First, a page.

For restoration by court order, an application can be made to the Court of First Instance pursuant to section 765 of the Companies Ordinance. You are advised to seek professional advice regarding the application procedure.
For administrative restoration, see Q16-20.
"Administrative restoration" is a process to administratively restore a company to the Companies Register by the Registrar of Companies. For more information on administrative restoration, please refer to the “Guidance Notes on Application for Administrative Restoration”.
No. To be eligible for administrative restoration, the company's name must have been struck off the Companies Register by the Registrar of Companies and the company must have been dissolved consequently. A company which was dissolved by way of deregistration or winding up cannot apply for administrative restoration.
No. For a dissolved local company, an application must be made within 20 years after the date of the dissolution. For a non-Hong Kong company, an application must be made within 6 years after the date of the striking off.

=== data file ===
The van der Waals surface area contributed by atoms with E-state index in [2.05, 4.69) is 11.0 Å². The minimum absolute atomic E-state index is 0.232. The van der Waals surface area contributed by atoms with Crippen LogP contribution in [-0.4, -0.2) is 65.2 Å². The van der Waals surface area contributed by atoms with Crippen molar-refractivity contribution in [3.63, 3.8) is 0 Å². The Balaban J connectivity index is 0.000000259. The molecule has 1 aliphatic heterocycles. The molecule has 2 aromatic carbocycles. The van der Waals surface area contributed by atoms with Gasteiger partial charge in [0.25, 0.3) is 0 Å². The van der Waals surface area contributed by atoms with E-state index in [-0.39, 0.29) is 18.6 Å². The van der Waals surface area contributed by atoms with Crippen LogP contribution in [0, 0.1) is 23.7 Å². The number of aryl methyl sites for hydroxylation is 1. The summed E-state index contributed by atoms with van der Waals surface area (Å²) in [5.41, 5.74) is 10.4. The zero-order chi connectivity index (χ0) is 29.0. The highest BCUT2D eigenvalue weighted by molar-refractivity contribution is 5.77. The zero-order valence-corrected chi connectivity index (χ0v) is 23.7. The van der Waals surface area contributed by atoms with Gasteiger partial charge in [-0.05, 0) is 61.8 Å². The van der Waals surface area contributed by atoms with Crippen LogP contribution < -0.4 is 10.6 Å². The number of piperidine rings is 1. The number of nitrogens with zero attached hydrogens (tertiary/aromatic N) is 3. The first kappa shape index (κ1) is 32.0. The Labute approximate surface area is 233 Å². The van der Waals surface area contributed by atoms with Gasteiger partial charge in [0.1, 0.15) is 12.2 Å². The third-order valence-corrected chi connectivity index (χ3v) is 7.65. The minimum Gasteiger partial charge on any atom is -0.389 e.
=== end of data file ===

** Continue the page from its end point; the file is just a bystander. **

The persons who can apply to the Registrar of Companies for administrative restoration are:
- for a dissolved local company, a person who was a director or member of the company; and
- for a non-Hong Kong company, a person who is a director or member of the company.
The Registrar will usually require the production of the written authorizations of the members of the company for making the application.
The conditions for administrative restoration are:
(a) for a dissolved local company
the company was in operation or carrying on business at the time its name was struck off the Companies Register;
if the company has any immovable property situate in Hong Kong which has become vested in the Government as bona vacantia, the Government has no objection to the restoration;
the applicant must bring up to date the records of the company kept by the Registrar of Companies; and
the Government’s costs, expenses and liabilities in dealing with the property or right during the period of dissolution, or in connection with the proceedings on the application, have been paid or reimbursed by the applicant.
(b) for a non-Hong Kong company
the company had a place of business in Hong Kong at the time of the application and at any time within the period of 6 months before its name was struck off the Companies Register; and
the applicant must bring up to date the records of the non-Hong Kong company kept by the Registrar of Companies.
The Registrar of Companies may also impose any other conditions as the Registrar thinks fit.